It's been a little over a weeksince Slate launched Lean/Lock for theOscars , our Academy Awards-prediction game. Let's take a look at whichcategories are the most and least contentious so far.
The closest race is also theceremony's most eagerly anticipated: best picture. As of 3 p.m. today, The Social Network , with 44percent of all best-picture votes in Lean/Lock, was still hanging onto aminiscule lead over TheKing's Speech , which has 42 percent. The British historical drama pickedup the Screen Actors Guild Awards' best-pictureequivalent last weekend, which may yet propel it into the lead. The othernailbiters are in costume design ( Alice in Wonderland has 47 percent to The King's Speech 's 43percent) and supporting actress (Hailee Steinfeld's 45 percent leads MelissaLeo's 39 percent).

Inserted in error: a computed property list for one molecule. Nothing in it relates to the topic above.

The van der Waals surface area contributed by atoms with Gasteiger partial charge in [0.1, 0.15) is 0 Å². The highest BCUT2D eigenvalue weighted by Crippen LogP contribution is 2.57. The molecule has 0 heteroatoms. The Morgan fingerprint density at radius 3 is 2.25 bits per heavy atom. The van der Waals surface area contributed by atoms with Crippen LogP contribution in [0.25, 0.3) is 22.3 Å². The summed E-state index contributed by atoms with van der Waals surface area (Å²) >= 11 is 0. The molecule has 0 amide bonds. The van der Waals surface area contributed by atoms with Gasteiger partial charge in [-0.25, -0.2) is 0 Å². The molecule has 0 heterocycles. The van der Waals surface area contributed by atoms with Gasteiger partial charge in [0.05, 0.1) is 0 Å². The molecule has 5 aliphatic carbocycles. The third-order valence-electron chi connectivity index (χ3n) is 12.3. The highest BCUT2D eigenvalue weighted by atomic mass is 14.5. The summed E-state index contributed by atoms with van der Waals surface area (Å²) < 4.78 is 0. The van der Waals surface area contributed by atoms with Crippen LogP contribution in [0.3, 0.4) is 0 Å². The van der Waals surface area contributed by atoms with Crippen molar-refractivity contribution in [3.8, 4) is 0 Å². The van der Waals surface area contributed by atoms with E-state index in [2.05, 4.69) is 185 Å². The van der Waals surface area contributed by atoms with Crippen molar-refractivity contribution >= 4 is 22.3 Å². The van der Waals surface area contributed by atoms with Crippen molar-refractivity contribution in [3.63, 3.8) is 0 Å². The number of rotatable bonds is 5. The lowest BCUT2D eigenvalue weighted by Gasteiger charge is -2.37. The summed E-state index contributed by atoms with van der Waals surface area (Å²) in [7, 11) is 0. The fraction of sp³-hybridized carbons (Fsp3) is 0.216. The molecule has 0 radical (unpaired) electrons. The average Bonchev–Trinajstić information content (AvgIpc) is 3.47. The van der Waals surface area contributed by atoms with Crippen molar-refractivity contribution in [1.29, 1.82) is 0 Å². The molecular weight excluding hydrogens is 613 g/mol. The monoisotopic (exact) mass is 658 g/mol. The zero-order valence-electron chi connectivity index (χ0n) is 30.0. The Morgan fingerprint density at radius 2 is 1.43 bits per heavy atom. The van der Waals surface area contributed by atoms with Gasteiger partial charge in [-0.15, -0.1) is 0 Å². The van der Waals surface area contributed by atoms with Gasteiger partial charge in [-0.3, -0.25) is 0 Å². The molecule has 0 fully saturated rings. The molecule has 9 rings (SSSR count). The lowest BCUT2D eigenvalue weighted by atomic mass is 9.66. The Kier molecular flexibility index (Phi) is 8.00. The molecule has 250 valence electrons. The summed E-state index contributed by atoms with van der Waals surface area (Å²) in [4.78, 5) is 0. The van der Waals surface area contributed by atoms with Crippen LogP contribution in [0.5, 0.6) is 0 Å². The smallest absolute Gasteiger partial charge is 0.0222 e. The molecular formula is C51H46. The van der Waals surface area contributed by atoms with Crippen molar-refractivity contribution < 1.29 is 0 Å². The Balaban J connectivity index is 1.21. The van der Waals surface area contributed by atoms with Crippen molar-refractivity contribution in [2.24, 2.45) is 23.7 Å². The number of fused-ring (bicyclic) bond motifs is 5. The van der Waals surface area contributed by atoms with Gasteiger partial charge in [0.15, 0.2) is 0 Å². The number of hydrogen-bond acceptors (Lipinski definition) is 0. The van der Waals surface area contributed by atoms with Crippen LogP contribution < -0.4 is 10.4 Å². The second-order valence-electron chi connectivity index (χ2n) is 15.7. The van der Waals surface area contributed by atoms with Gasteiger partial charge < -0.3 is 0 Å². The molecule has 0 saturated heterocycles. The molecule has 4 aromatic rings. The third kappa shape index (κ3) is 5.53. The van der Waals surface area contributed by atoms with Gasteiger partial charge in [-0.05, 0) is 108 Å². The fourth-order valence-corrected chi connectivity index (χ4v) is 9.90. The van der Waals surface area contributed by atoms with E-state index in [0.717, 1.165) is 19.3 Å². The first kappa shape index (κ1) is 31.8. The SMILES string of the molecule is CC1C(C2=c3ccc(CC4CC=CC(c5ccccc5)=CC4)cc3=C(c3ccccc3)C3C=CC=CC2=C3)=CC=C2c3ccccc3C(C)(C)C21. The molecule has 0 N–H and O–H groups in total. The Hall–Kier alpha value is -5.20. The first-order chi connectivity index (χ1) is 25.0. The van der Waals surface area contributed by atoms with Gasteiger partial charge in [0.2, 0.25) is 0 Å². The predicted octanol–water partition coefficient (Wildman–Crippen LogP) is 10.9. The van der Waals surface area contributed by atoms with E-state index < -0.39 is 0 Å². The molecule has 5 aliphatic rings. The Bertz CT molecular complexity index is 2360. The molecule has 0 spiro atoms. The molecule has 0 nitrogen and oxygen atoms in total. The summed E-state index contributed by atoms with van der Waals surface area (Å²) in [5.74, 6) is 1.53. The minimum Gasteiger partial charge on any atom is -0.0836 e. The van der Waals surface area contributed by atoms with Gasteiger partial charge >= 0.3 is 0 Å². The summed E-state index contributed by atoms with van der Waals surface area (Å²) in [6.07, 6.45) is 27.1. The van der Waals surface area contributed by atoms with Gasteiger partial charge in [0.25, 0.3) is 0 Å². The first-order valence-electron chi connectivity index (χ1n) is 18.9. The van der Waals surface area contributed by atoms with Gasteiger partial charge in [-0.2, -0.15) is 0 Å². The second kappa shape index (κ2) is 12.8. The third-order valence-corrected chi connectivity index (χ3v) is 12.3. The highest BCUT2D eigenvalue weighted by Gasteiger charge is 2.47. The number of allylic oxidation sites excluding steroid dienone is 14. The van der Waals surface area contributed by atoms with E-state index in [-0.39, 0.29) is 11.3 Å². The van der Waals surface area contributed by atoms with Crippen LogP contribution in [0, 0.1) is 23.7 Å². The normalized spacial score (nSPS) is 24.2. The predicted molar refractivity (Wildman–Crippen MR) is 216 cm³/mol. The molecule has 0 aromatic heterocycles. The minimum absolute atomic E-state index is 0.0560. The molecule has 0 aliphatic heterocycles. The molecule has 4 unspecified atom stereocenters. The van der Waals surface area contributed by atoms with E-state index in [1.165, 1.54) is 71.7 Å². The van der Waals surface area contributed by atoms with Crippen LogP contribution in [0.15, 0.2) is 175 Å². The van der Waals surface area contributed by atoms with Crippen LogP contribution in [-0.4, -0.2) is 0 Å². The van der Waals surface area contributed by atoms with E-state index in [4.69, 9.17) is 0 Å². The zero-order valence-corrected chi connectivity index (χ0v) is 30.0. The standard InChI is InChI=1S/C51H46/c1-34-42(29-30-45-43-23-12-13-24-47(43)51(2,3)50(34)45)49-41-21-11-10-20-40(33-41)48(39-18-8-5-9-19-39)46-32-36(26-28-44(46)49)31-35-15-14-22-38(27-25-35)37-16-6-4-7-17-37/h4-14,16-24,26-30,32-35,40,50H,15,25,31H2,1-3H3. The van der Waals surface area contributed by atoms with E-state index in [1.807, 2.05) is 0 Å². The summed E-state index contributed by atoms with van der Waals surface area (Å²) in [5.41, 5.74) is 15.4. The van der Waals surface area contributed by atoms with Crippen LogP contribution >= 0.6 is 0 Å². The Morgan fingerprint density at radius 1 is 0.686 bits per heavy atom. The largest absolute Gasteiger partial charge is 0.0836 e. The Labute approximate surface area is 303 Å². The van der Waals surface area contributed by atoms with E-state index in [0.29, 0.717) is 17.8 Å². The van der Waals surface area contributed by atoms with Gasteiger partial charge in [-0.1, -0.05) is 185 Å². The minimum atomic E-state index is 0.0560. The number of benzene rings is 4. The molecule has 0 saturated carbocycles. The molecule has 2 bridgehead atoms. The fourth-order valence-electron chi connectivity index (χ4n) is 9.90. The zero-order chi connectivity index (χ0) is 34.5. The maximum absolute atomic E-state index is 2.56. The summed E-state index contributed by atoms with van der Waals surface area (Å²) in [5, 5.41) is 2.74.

Judging by the votes of Slate readers, Colin Firth should be prettyconfident going into Oscars night—he's racked up 85 percent of thebest-actor picks for playing King George VI. But that's not the most lopsidedrace so far. That distinction belongs to the best animated feature category, inwhich 94 percent of Lean/Lock players who made a pick chose Toy Story 3 . Inception , despite garneringjust 1 percent of the best-picture votes, is doing swimmingly in several othercategories, grabbing 93 percent of the vote for visual effects, 88 percent forsound editing, and 87 percent for sound mixing.
Which category do Lean/Lockplayers feel least qualified to vote on? That would be the competition forlive-action short film, in which just 519 players have made a pick. Bycomparison, 1,272 players have taken a shot at predicting best actor.
Registration for Lean/Lock endsthe afternoon of the Academy Awards ceremony, February 27 th . Butthat's no reason to wait! Sign up now at http://labs.slate.com/apps/lean-lock-oscars-2011 .